'When you told people in Huddersfield you were a poet didn't you get your head kicked in?" This question, punted at Simon Armitage, by a character called Spaz, occurred at a book signing in New Zealand. Spaz hails from Burnley, which adds a little more side-swipe to the cultural collision. However, life on the road for a performing poet like Armitage, more often than not, leads to enlightenment. "Dear Simon Armitage", writes a GCSE student, "before I came to Poetry Live at the Royal Centre in Nottingham, I thought all poets were dead and all poetry was shit."
Armitage is one of our least "poetic" poets, and one of our most vibrantly alive. He engages whole-heartedly with the everyday, gives voice to the experience of Pulp's "Common People". A poet of "The North", as the media have wrist-banded him, Armitage graduated from Portsmouth Polytechnic to spend seven years as a probation officer, like his father. Then, a couple of years after he had his ear pierced, he made the confession that all red-blooded fathers dread: "Dad, I think I'm a poet."
But music has always been as important to him as literature. If I look out of the window of my south London flat, I can barely see above the rooftops. Armitage's high point is West Nab in the Pennines, from which he looks across a huge circumference of inspiration and influence. Westwards there's Manchester, so it's Joy Division, The Fall, The Smiths and Elbow, as well as Magazine, the Buzzcocks, the Happy Mondays, the Stone Roses; towards the Mersey, it's the Bunnymen and the Teardrop Explodes; from Sheffield, the Comsat Angels, Pulp, Arctic Monkeys; Yorkshire is Bill Nelson, Be-Bop Deluxe... There are thousands of other stars in the constellation, all worth setting a course for.
His own aspirations remained firmly rooted to the ground, as this "life and times of a rock-star fantasist" explains. The musical posturing of his early life amounted to a back catalogue of precisely nothing, and his Fender Stratocaster ended up in the graveyard of Ebay. He flirts with forming a band in his forties (his father: "thought of a name yet? How about Midlife Crisis?") and tries to buy an electric guitar from his local music shop, only it has closed. "You're too late," says his mother.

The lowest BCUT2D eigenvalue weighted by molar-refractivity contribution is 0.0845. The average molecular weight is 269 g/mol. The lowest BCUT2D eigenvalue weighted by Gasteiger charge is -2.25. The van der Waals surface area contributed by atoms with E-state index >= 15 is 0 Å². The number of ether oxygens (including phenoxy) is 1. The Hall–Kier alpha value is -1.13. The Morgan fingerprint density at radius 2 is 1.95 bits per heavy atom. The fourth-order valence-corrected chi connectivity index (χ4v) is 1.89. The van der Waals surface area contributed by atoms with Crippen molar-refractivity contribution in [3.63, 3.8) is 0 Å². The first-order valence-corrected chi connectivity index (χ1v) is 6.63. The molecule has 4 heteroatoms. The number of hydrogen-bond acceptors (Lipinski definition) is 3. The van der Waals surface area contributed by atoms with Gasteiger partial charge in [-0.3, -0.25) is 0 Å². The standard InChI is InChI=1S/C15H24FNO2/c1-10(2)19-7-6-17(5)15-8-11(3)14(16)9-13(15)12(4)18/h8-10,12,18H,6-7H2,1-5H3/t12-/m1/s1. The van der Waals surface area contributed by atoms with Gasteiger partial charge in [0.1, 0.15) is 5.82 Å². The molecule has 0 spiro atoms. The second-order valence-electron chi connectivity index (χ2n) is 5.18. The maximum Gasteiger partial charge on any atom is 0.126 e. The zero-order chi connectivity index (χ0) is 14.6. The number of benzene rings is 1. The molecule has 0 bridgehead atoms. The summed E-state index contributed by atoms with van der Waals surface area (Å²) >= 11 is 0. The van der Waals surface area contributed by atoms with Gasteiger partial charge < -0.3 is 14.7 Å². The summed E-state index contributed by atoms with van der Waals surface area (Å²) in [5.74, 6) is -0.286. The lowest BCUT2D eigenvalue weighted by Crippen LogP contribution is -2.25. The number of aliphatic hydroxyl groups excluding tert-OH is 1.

Armitage became a writer and, instead of chopping out cocaine on a mirror, finds himself filling Tupperware bowls with mini-cheddars. Or giving readings in Portakabins in car parks, where the PA is a Fisher Price Karaoke machine and an old man at the front falls asleep and farts during a poem about death. He's asked to "perform" in a four-poster bed on the ground-floor window of Heal's in Manchester as part of a Poetry Bed event. He is invited to be the new face of Tetley's Herbal Teas.
Gig is a wonderwall of moments and memories from a writer's life, scorched, by the Bunsen burner of failed rock stardom. It's engaging and eccentric, self-effacing and hilarious. It's amiable, anecdotal, full of surprises, generosity and incredibly good company. There's no one alive you'd want to spend more time with bantering about the merits of The Fall ("If you don't like them, you're wrong") or Felt, the Wedding Present or the Birthday Party, Hughes or Heaney.
His musical taste is spot-on because his playlist downloads the best bits of his generation. His mordant wit is unsentimental, irreverent, tough-minded: he describes Sir Paul McCartney at a gig in Sheffield as "one cheese football short of being Sir Cliff Richard".
Armitage may be a Phil Oakey half-fringe short of a rock god, but he's a mean lyricist. The words he wrote for the songs sung, by women prisoners in the Channel 4 documentary Songbirds, for example, are overwhelmingly moving. After a reading in Sheffield, a Q & A followed: "Man: In a fist fight between you and Jarvis Cocker, who'd win? Me: Er... I've never met him, but from the pictures I've seen, I'd have to fancy my chances. Man: He's outside." I'd back Armitage to win any writing slam right now: he's one of our most distinctive, muscular and entertaining authors.
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